by Marguerite (Peggi) Tustan
“Why didn’t you come to America? My mother waited for you,” Mary asked her father. Her bold question stunned the rest of us seated around the picnic table. No one dared move. No fly dared buzz. Long seconds ticked. Finally, after it was clear he would offer no response, we resumed our polite conversations.
In 1926, my mother Mary was born in a tiny village of Eastern Slovakia to unmarried parents, Matej and Maria. Matej’s family was prominent. Maria’s was poor. Citing class disparity, his family blocked their marriage. After a few years, the shame of bearing an illegitimate child compelled Maria to cross the ocean and forge a new existence for herself and her daughter in the new world. Before Maria left, Matej promised he’d follow and marry her in America. He never did.
After a decade of separation, both Maria and Matej married others. Maria’s marriage provided her daughter Mary with a stepfather in name, but not in heart. The stigma of illegitimacy scarred little Mary in an era when children were punished for their parents’ indiscretions.
After Mary reached adulthood, married, and bore children of her own, she made several trips back to her hometown in Slovakia to visit relatives. Sadly, during these trips, her father refused to see Mary because it disturbed his wife.
I accompanied my mother on her final visit to Slovakia. She was seventy-seven-years-old. A dozen years had passed since her previous visit. Her father, Matej, was now widowed. At age ninety-nine, he retained a sharp mind. He resided with his son. Since his wife was no longer present to object, Matej (and his son) hosted a picnic in my mother’s honor.
The gathering was cordial. When suddenly, barbecued chicken leg in hand, my mother turned to her father and posed the question she held in her heart since childhood, “Why didn’t you come?” His broken promise not only marred Mary, it robbed her of a father’s love. Though Matej’s ancient eyes softened, he never answered his daughter’s question. Surprisingly, this failed to disturb my mother. In the waning hours of their relationship, his answer no longer mattered. Her satisfaction came in the asking.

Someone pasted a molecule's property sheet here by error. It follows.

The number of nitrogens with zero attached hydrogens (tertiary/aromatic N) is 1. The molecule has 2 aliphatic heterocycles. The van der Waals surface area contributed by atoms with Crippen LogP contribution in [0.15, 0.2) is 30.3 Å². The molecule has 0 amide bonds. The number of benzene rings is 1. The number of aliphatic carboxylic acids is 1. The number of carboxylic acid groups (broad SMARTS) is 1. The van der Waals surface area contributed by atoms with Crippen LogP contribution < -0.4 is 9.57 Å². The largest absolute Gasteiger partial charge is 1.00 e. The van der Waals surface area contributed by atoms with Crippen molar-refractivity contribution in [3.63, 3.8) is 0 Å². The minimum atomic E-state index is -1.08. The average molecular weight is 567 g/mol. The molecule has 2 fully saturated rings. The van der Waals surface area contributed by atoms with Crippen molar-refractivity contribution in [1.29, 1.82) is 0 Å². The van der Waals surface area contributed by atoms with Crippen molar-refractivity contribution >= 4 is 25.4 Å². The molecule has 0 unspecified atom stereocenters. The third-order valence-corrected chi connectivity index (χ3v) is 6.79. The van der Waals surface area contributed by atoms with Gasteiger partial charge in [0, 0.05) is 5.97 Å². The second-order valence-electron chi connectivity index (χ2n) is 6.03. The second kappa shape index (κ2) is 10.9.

Twenty-four days after the picnic, Matej died. God preserved him fully cognizant until their father-daughter reunion was accomplished.
A lifetime void of her father’s love shaped my mother. She craved affectionate. She showered hugs and kisses on all in her path. Our family never doubted her love, for she ceaselessly declared it to us. And although we loved her well, it never satiated her longing. Nothing can replace a father’s love.
The hunger for love is much more difficult to remove than the hunger for bread.
God is our heavenly Father. We are his children. Just as a father’s love satisfies a primal need in a child, our heavenly Father’s love satisfies a primal need in us. I once viewed God’s love as I viewed dessert: an enjoyable extra that the well-disciplined skip to avoid the calories.
I was wrong. Love is the main course. Experiencing God’s love is the foundation of a healthy spiritual life. Each one of us needs our Father’s love.
Marguerite (Peggi) Tustan is an ordinary woman living an extraordinary real life in Christ. I write, teach, and mentor women in Northeast Ohio. The above post is an excerpt from my book in progress, Do You Really Love Me, God? Stop by and visit me at www.peggitustan.com.
Cover photo by Bermix Studio on Unsplash
Thank you for sharing your story, Peggi. My grandmother came from western Slovakia with her mother and brother. They also had a sad story. I never knew the whole story until I was an adult and my great-grandfather had passed away. He spoke English but rarely talked. The person I wanted to talk to only spoke Slovak. In those days it wasn’t “cool” to know another language than English. Researching my family tree, and talking with my Grandmother, many things came to light. Life is heartbreaking and there are many scars. Still, my grandmother was big on giving hugs and kisses. They are all gone now and I’m the oldest generation, but one.
Like you, I didn’t know these stories when I was young. Most people didn’t talk about family wounds back then. But as my mother got older, she shared more of her heart and hurts and stories. I was privileged to be with her on that last trip to Slovakia.
I agree. When I was growing up, it wasn’t cool to speak another language. I didn’t learn much Slovak growing up. We spoke English in our home because my father was a new immigrant learning English. As an adult, I’ve taken Slovak language classes and and am currently being tutored in Slovak on Preply (online) so that I can converse with my Slovak relatives.
Thanks so much for reading and sharing your thoughts with me!